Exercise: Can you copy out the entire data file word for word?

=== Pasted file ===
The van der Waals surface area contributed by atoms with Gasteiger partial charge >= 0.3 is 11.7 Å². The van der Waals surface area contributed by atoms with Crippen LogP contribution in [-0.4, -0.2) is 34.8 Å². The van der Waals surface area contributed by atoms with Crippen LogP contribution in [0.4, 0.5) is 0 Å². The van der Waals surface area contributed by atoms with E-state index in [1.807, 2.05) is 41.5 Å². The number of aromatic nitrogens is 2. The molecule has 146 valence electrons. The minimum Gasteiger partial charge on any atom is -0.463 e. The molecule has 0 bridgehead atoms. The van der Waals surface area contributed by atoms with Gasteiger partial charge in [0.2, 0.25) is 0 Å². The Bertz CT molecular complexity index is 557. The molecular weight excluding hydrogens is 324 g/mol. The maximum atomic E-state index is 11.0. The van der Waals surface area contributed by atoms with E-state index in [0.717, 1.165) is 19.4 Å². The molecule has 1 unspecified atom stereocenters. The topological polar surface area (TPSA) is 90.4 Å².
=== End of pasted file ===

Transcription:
The van der Waals surface area contributed by atoms with Gasteiger partial charge >= 0.3 is 11.7 Å². The van der Waals surface area contributed by atoms with Crippen LogP contribution in [-0.4, -0.2) is 34.8 Å². The van der Waals surface area contributed by atoms with Crippen LogP contribution in [0.4, 0.5) is 0 Å². The van der Waals surface area contributed by atoms with E-state index in [1.807, 2.05) is 41.5 Å². The number of aromatic nitrogens is 2. The molecule has 146 valence electrons. The minimum Gasteiger partial charge on any atom is -0.463 e. The molecule has 0 bridgehead atoms. The van der Waals surface area contributed by atoms with Gasteiger partial charge in [0.2, 0.25) is 0 Å². The Bertz CT molecular complexity index is 557. The molecular weight excluding hydrogens is 324 g/mol. The maximum atomic E-state index is 11.0. The van der Waals surface area contributed by atoms with E-state index in [0.717, 1.165) is 19.4 Å². The molecule has 1 unspecified atom stereocenters. The topological polar surface area (TPSA) is 90.4 Å².